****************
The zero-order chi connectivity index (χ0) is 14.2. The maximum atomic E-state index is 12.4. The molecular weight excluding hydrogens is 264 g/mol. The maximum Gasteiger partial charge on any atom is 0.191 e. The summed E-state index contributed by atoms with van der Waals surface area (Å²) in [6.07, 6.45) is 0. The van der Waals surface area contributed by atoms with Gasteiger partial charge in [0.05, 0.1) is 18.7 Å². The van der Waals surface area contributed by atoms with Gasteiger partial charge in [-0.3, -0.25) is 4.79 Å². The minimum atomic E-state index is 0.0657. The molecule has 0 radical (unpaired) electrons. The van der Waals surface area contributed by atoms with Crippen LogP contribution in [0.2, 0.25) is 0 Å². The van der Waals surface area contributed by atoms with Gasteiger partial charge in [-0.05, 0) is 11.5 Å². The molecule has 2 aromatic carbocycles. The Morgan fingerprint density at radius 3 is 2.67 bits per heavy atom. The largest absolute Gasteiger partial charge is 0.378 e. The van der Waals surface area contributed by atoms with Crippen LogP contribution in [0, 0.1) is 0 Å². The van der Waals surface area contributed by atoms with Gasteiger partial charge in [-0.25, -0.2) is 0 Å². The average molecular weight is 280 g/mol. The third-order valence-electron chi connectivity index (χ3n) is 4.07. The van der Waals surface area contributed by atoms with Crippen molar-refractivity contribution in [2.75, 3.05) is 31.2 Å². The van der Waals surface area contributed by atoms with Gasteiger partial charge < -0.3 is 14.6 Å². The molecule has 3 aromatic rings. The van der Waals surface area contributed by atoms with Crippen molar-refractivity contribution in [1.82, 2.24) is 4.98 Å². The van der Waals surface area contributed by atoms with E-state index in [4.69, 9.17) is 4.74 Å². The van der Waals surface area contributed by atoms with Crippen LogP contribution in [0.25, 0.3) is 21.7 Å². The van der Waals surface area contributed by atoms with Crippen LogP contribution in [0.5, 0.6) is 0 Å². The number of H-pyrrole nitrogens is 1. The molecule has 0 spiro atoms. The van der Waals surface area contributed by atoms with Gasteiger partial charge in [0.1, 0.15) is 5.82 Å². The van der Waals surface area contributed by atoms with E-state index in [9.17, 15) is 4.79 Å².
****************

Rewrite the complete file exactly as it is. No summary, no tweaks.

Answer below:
The zero-order chi connectivity index (χ0) is 14.2. The maximum atomic E-state index is 12.4. The molecular weight excluding hydrogens is 264 g/mol. The maximum Gasteiger partial charge on any atom is 0.191 e. The summed E-state index contributed by atoms with van der Waals surface area (Å²) in [6.07, 6.45) is 0. The van der Waals surface area contributed by atoms with Gasteiger partial charge in [0.05, 0.1) is 18.7 Å². The van der Waals surface area contributed by atoms with Gasteiger partial charge in [-0.3, -0.25) is 4.79 Å². The minimum atomic E-state index is 0.0657. The molecule has 0 radical (unpaired) electrons. The van der Waals surface area contributed by atoms with Crippen LogP contribution in [0.2, 0.25) is 0 Å². The van der Waals surface area contributed by atoms with Gasteiger partial charge in [-0.05, 0) is 11.5 Å². The molecule has 2 aromatic carbocycles. The Morgan fingerprint density at radius 3 is 2.67 bits per heavy atom. The largest absolute Gasteiger partial charge is 0.378 e. The van der Waals surface area contributed by atoms with Crippen LogP contribution in [0, 0.1) is 0 Å². The van der Waals surface area contributed by atoms with Gasteiger partial charge in [-0.25, -0.2) is 0 Å². The average molecular weight is 280 g/mol. The third-order valence-electron chi connectivity index (χ3n) is 4.07. The van der Waals surface area contributed by atoms with Crippen molar-refractivity contribution in [2.75, 3.05) is 31.2 Å². The van der Waals surface area contributed by atoms with Gasteiger partial charge < -0.3 is 14.6 Å². The molecule has 3 aromatic rings. The van der Waals surface area contributed by atoms with Crippen molar-refractivity contribution in [1.82, 2.24) is 4.98 Å². The van der Waals surface area contributed by atoms with E-state index in [4.69, 9.17) is 4.74 Å². The van der Waals surface area contributed by atoms with Crippen LogP contribution in [0.25, 0.3) is 21.7 Å². The van der Waals surface area contributed by atoms with Crippen LogP contribution in [0.5, 0.6) is 0 Å². The number of H-pyrrole nitrogens is 1. The molecule has 0 spiro atoms. The van der Waals surface area contributed by atoms with Gasteiger partial charge in [0.1, 0.15) is 5.82 Å². The van der Waals surface area contributed by atoms with E-state index in [9.17, 15) is 4.79 Å².